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Trauma: Little t or Big T?

By: Bridgette W. Gottwald, LPC, NCC

When it comes to psychotherapy, trauma is a popular word. Within treatment, I often refer to trauma and the event experienced as a trauma with a little t or a capital t, depending on the gravity of the event. Little t traumas are highly distressing events that affect the individual on a personal level. Some examples are non-threatening injuries, emotional abuse, the death of a pet, bullying, or harassment. Big T traumas are most commonly associated with post-traumatic stress disorder (PTSD). Some examples of big T traumas may be sexual abuse or violence, serious injury, or life-threatening experiences. 

If you are still impacted by something months and years later, it’s not the events themselves that are the issue, it’s the injuries of the event that occurred that are keeping you stuck. Traumas are experiences that are stuck in processing: memories, images, sounds, smells, taste, emotions, body sensations, thoughts, the meaning of events, and beliefs about the self. Trauma hinders brain development and bad experiences before the age of 25 can impact development. 

Bottom-up vs. Top-Down Approaches to Therapy 

With psychotherapy, there is never a one size fits all approach. For this reason, it’s useful to integrate many different approaches and to pay special attention to what best suits the client and their unique situation. Often in trauma-informed care, bottom-up approaches might be the best route. So you might be thinking to yourself what does all of this mean? A bottom-up approach refers to starting therapy with the parts of the brain that are located towards the base. These are the areas that are responsible for reflexes, memories, and automatic survival responses, as well as playing an important role in learning. 

For top-down approaches, we begin therapy with the parts of the brain that are associated with thinking, speaking, and emotional awareness. These areas of the brain are located towards the top and include the neocortex, frontal, and prefrontal lobes.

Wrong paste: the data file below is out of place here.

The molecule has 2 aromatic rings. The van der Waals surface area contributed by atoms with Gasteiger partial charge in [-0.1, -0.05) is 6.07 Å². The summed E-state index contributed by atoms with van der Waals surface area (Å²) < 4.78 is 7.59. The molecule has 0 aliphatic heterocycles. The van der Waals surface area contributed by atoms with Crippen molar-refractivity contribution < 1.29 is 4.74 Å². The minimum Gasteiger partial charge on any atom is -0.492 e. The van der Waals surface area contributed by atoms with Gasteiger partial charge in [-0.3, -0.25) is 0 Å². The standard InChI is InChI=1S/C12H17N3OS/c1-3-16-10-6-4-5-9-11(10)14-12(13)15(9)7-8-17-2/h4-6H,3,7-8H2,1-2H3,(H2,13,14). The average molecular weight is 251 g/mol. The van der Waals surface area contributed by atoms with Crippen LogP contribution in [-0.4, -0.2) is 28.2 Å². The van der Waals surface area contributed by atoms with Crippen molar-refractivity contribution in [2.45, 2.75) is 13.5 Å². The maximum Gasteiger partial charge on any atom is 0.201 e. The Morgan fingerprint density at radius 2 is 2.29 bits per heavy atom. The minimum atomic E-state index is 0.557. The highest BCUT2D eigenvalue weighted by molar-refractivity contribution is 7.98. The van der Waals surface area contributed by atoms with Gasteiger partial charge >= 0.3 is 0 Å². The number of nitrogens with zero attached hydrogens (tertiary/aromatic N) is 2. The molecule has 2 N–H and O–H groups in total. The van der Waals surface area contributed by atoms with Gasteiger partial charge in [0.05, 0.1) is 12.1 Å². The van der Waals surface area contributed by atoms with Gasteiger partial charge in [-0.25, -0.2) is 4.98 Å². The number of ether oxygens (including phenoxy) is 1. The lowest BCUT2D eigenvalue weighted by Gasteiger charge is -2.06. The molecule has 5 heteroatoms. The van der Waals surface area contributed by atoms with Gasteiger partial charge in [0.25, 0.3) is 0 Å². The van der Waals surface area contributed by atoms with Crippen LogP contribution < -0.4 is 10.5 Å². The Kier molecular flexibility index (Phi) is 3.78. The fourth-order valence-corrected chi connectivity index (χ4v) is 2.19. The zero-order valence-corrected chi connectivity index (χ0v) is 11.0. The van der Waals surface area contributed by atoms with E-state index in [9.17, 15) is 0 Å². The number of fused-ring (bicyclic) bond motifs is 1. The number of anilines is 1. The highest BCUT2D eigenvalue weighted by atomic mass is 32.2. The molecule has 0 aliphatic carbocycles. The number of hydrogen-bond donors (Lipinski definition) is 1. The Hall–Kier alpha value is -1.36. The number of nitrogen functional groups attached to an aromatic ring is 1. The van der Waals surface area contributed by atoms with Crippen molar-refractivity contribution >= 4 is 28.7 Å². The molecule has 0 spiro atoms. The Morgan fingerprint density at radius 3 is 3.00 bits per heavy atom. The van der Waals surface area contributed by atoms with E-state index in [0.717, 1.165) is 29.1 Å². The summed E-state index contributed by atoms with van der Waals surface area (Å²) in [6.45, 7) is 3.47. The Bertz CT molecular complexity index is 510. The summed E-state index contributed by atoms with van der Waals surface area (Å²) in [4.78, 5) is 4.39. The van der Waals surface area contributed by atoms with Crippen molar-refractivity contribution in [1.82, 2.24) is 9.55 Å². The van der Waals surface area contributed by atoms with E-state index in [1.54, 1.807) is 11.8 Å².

EMDR, Trauma Treatment, and Stages

You’ve likely heard of Eye Movement Desensitization Reprocessing (EMDR) which involves gentle sensory input that actives both parts of the brain. During this process, the brain becomes desensitized to the experience and it allows the individual to learn from it in positive ways. EMDR is facilitated in stages, which are described as follows:

  1. Client history and treatment planning: this one is a bit self-explanatory, but this involves history taking to evaluate the entire clinical picture to ensure that treatment is facilitated properly.
  2. Preparation: This includes establishing the appropriate therapeutic relationship, breaking down the theories it involves, and encouraging successful processing. 
  3. Assessment: In this phase, you identify the component of the target. Once the memory is identified, the client then selects an image that best represents the memory. Then, the client chooses a negative cognition that is dysfunctional, maladaptive self-assessment that is related to their participation in the event. 
  4. Desensitization: This phase of treatment encompasses all responses regardless of the client’s distress increasing, decreasing, or being “stuck.” 
  5. Installation: Within this phase, the client is focused on installing the increasing the strength of the positive cognition that the client has identified to replace the negative cognition. 
  6. Body scan: After positive cognition is fully installed, the client is asked to hold the target within their minds, identify residual tension, and form body sensations. 
  7. Closure: At the end of each session, the client must be returned to a place of equilibrium, regardless of the processing being completed or not. Self-control techniques can be used to close the session. Often, journaling is used to report on sessions. 
  8. Reevaluation: The eighth and final phase of treatment includes additional targeting, re-assessing, and review to ensure optimal treatment effects.  

Hopefully, this blog gave you more intel on trauma treatment amidst psychotherapy, which hopefully makes the idea of it less intimidating and confusing. Good luck everyone! 


Brickel & Associates, LLC. EMDR Therapy. Retrieved from:

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